The word "God" has a strong hold on people. So strong, even atheists sometimes use it, as in "God damn it!" Or "God bless you" after a sneeze.
So I've come to believe that we atheists need to appropriate "God" for our own purpose -- living without superstition, supernatural fantasy, and blind faith.
There's nothing wrong with that word, just as there's nothing wrong with any word.
A word is simply made up of letters. The meaning those letters represent is entirely in the hands of humans. Unlike "gravity," say, there is no objective reality that the usual meaning of "God" points to: a divine being who created our universe and takes an interest in what people do.
Given that thousands of religions exist, each with a different understanding of what "God" refers to, it makes sense for atheists to define that word in a fashion that makes sense to us.
More specifically, me, since naturally I don't claim to speak for all atheists.
My preference is to view "God" as referring to all that exists. Yes, this is close to pantheism. However, I reject the theism part of pantheism. My notion is both simpler and more radical.
In addition to referring to the universe, or the cosmos, as all that exists, I like the idea of being able to use God as shorthand for the same concept. God is reality. The reality that we know now, plus whatever additions to reality become known in the future.
Obviously this includes the laws of nature.
Thus "God willing" is equivalent to saying "if the laws of nature bring this about;" "I pray to God that..." is the same as saying "I hope that..."; "Thank you, God" becomes "Thank you, reality"; "God is good" means "I see goodness in what exists."
Now, I realize that most people would see no point in repurposing "God" in this fashion. I agree in large part. But not entirely.
Like I said, the word "God" is impossible to ignore. From an early age children are exposed to the various meanings of this word. As we grow older, we choose whether to embrace a traditional religious view of God or some other view. Yet just as pantheism includes the term "theism," so does "atheism."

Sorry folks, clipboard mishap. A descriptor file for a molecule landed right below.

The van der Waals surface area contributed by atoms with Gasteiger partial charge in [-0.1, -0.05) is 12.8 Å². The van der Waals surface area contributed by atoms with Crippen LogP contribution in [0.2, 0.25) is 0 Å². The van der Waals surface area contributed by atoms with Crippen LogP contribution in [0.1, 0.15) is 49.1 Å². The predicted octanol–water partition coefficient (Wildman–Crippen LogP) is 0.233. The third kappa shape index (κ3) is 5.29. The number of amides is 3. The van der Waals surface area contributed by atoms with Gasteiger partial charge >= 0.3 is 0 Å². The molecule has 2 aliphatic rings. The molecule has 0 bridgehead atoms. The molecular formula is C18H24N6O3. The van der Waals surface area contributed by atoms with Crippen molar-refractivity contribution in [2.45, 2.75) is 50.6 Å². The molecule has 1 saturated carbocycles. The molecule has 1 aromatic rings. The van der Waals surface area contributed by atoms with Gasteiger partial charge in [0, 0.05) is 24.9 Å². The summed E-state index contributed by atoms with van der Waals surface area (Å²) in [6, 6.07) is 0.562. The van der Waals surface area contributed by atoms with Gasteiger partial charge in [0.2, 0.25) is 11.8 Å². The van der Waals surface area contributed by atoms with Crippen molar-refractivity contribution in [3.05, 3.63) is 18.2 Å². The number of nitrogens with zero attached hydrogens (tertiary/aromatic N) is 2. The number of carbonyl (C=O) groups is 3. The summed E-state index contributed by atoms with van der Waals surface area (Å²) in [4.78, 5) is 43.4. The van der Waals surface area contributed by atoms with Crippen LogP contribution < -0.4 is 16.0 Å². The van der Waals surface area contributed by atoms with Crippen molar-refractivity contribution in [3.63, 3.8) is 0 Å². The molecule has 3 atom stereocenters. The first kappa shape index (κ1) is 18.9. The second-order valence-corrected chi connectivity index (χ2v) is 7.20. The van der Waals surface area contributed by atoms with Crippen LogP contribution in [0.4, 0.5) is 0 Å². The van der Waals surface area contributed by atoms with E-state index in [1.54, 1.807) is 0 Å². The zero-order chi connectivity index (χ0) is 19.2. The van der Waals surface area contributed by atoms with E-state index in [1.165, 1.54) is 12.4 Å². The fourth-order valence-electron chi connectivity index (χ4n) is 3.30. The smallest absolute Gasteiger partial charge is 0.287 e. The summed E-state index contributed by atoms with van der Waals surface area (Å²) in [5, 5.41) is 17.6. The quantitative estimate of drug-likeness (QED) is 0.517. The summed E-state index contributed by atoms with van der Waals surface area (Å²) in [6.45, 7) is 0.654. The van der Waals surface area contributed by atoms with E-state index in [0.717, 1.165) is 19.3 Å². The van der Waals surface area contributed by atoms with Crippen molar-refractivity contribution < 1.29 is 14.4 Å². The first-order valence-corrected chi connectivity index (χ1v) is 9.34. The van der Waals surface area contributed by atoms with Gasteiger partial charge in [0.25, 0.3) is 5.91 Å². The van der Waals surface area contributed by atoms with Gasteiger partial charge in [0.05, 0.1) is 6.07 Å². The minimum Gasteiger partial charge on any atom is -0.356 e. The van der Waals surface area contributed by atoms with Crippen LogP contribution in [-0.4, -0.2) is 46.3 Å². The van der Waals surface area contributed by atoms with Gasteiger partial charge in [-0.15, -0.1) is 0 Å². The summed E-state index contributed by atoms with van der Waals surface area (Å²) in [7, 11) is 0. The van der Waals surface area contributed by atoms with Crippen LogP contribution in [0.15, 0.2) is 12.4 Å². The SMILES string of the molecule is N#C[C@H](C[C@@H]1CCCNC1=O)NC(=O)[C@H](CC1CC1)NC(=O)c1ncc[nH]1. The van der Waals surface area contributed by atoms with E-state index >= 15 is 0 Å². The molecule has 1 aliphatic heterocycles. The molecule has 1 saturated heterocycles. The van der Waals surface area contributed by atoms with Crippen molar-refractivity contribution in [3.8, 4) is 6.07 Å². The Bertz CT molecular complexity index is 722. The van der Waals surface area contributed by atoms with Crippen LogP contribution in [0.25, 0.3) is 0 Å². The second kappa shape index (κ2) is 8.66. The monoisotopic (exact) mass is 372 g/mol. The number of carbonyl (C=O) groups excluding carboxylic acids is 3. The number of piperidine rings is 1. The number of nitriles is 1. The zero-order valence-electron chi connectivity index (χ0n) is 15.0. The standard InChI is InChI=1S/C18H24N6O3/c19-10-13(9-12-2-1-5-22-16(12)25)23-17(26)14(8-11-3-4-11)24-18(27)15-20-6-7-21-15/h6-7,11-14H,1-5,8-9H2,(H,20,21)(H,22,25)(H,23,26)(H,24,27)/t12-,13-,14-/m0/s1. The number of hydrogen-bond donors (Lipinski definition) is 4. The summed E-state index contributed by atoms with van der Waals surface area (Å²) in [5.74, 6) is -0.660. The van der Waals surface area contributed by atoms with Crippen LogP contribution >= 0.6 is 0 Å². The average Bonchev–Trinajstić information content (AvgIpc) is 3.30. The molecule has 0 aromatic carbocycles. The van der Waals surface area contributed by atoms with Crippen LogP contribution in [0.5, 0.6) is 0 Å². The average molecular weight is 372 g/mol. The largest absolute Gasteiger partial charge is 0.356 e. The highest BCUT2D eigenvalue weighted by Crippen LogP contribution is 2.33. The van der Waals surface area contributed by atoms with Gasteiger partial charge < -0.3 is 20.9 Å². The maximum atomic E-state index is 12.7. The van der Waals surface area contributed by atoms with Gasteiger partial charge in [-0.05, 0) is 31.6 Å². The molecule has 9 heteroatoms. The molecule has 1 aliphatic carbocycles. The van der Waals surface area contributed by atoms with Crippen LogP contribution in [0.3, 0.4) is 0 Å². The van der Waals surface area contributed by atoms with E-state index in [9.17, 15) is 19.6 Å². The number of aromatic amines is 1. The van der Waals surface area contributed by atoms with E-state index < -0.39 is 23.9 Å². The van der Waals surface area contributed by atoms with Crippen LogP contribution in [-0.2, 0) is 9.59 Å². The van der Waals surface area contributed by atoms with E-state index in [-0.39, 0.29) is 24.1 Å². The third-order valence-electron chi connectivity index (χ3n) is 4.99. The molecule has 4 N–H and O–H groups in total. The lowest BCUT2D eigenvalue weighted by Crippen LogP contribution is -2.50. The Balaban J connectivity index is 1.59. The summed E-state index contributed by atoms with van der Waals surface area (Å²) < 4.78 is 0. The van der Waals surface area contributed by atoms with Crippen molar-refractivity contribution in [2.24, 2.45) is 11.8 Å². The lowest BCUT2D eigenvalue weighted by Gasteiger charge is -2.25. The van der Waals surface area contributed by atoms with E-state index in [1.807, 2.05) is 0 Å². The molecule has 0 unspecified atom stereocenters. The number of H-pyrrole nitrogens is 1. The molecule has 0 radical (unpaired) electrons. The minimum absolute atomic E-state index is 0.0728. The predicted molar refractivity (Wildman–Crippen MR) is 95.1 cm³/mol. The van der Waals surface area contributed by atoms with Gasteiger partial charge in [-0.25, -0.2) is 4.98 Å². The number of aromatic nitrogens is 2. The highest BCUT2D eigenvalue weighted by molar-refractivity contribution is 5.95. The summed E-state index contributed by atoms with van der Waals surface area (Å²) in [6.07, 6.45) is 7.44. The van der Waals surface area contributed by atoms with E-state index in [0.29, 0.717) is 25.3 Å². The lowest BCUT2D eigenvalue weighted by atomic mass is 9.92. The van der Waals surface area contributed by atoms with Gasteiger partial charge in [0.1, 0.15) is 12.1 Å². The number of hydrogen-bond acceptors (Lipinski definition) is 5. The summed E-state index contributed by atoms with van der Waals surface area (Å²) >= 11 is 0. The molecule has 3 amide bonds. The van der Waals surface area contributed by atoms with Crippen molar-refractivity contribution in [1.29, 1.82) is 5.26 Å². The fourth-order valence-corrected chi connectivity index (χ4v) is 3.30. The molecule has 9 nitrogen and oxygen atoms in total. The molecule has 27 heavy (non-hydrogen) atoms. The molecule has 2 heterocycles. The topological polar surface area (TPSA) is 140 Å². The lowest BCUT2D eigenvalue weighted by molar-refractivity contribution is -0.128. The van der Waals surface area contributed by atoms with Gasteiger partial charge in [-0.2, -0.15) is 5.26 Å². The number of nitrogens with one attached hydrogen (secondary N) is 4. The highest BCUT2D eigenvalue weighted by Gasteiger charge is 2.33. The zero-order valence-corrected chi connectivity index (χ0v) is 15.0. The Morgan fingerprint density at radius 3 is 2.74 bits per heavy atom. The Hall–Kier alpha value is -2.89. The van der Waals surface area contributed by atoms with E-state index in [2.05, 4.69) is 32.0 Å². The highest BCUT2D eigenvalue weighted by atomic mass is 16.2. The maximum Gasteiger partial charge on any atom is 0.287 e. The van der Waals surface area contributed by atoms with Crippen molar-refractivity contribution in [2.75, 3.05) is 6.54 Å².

Not believing in God still brings up the notion of God, in much the same way someone who dislikes country music has to cite what is abhorred in saying "I hate country music."
This is one reason I've become fond of the idea that there is a God atheists can embrace. When God means everything that exists, I can say, "Yes, I believe in God."
True, this is the same as saying "I believe in reality." But that goes without saying, really. Who doesn't? Even psychotic people believe in the reality of their own deluded thoughts.
I just don't want religious believers to be the only ones who decide what "God" means. For several weeks I've enjoyed playing around with using this word in the sense I've described. It's working for me.
When something goes well in my life, at times I say to myself "Thank you, God." I'm affirming that reality, or existence, has brought about a condition that is pleasing to me. I don't expect any response from reality, since the God I'm thanking isn't a conscious being.
Instead, I'm redefining a familiar word in a way that fits with how I've come to understand life and the world: as a vastly complex interconnected web of causes and effects that extend back to the big bang and forward into a possibly infinite future.
Here I am, a very small cog in the machinery of the cosmos. Or, of God. My actions have some small effect on the rest of reality, but mostly I'm under the sway of causes and conditions that are hugely vaster and more powerful.
Calling all that "God" feels good to me. And like Janis Joplin sang, feeling good is good enough for me.